Flagship Sacramento (Calif.) Bee said it’s mulling a similar move to streamline editorial operations with two sister California dailies, the Modesto Bee and Merced Sun-Star.

The goal would be to improve economic efficiencies and journalistic quality among the three dailies, according to a joint statement by Sacramento Bee Publisher Cheryl Dell and Executive Editor Joyce Terhaar. A consolidated center would also simplify packaging content for digital platforms, they said.


Providing platforms

McClatchy in 2008 rolled out its Carolinas data center to support newsroom functions and content sharing across eight newspapers. One year later, Tribune Co. constructed a comprehensive data center in to link print and Web distribution for 2,300 users across its group of papers, including the Chicago Tribune, Los Angeles Times, the South Florida Sun-Sentinel in Fort Lauderdale and the (Baltimore) Sun. As with Gannett, McClatchy and Tribune use CCI’s NewsGate to anchor their operations.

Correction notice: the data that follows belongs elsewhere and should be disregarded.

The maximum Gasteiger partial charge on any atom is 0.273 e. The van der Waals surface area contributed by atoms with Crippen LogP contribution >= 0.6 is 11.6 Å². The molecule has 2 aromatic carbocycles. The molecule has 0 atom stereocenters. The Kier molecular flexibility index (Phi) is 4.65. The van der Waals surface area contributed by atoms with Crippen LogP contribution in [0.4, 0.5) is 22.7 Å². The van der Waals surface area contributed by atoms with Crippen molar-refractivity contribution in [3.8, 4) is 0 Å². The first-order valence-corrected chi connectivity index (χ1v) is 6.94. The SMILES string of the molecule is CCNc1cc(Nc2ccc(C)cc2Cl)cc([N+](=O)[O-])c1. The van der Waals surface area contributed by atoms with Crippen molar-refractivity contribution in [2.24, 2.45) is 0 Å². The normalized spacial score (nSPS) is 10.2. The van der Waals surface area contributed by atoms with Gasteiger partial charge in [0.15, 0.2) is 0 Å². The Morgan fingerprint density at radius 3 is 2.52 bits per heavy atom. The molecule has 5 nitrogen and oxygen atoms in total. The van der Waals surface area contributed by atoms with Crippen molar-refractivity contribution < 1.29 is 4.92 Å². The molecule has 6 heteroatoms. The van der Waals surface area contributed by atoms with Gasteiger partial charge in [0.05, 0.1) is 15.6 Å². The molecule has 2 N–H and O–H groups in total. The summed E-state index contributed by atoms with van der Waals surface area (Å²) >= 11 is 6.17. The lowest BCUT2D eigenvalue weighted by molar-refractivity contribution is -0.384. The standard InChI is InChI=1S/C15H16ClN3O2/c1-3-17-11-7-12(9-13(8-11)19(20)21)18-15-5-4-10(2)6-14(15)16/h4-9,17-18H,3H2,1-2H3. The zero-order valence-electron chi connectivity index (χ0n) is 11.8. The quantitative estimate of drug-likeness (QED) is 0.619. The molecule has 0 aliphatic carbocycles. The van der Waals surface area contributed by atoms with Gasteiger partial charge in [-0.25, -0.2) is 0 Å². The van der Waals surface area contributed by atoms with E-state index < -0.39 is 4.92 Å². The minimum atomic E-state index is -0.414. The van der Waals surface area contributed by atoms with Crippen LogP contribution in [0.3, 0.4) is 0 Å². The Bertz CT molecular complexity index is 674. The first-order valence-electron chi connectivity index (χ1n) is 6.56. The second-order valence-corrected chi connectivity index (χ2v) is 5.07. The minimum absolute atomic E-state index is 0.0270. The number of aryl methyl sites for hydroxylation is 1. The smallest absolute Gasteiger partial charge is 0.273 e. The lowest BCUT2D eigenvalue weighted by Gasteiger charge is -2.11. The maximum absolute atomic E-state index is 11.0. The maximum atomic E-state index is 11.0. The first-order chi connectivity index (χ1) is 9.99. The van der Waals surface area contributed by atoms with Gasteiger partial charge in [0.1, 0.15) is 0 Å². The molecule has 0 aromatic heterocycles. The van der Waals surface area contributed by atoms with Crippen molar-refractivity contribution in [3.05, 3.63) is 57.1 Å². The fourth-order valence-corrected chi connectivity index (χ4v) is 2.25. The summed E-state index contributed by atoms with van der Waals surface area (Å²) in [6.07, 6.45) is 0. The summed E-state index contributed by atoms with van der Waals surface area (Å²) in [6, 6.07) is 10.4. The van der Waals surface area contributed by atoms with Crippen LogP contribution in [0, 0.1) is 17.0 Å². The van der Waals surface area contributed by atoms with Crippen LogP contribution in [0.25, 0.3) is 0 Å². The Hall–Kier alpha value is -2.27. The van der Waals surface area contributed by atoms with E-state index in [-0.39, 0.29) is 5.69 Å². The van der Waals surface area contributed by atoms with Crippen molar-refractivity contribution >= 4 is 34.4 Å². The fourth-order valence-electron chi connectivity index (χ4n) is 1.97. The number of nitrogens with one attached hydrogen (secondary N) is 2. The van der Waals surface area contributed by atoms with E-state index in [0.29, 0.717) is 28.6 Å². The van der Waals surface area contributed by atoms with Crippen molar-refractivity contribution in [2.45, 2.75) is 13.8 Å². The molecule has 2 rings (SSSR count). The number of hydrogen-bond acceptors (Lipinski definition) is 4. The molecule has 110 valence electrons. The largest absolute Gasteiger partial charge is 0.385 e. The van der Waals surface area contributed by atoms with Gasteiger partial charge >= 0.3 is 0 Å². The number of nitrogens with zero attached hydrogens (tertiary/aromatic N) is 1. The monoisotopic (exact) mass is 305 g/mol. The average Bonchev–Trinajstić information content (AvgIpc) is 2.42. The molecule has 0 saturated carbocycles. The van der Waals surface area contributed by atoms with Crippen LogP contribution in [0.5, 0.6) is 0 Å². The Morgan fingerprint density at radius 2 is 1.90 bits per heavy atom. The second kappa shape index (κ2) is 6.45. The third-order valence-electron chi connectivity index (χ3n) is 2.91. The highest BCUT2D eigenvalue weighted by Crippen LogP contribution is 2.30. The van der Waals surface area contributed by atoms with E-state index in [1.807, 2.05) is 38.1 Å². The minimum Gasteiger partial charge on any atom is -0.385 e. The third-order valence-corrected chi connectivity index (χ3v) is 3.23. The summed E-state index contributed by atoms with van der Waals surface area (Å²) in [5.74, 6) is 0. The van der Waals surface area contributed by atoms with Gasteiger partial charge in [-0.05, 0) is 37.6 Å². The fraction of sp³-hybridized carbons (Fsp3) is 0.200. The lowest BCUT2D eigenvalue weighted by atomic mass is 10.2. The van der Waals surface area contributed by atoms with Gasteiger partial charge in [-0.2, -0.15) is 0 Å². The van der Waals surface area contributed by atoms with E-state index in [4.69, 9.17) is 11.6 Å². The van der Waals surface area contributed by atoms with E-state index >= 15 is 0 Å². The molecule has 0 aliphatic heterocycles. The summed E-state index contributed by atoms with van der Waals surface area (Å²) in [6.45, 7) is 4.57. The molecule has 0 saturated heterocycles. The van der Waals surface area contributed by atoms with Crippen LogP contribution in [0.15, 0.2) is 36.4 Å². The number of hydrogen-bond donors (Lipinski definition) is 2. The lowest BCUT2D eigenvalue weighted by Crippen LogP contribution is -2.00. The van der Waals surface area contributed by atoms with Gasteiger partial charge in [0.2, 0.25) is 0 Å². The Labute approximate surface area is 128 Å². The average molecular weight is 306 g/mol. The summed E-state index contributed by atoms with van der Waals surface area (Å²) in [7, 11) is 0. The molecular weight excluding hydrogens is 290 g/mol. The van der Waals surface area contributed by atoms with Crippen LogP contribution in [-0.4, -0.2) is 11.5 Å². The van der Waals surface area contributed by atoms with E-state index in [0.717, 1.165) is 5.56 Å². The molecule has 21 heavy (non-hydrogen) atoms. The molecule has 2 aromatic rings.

“We provide the platforms and the individual newspapers are deciding how to best take advantage of them,” Neil Mara, McClatchy’s news systems manager told News & Tech. “Charlotte is an example where we didn’t go in with the intention of creating editorial hubs, but that’s how those papers decided they could benefit from the system.

“The copydesk in the Carolinas has been very successful though,” he said.

Mara said The Bee would chart its own course if it opts to combine operations; the California papers run as a separate business unit.

Over the past few months, McClatchy has taken additional steps to streamline functions such as circulation and photo management (see sidebar, page 20).


Ease transition

In Chicago, Sun-Times Media LLC consolidated editorial and advertising management for all of its dailies and weeklies, using software from Atex and Digital Technology International.

“We have moved a lot of the functions from ad operations into editorial,” Jeff Kane, vice president of technology, said. The consolidation also includes ad design performed by Affinity Express, which has handled the publisher’s design for the past three years. Kane said safeguards and approval processes now in place allow page layout incorporating both advertising and editorial to occur without difficulty.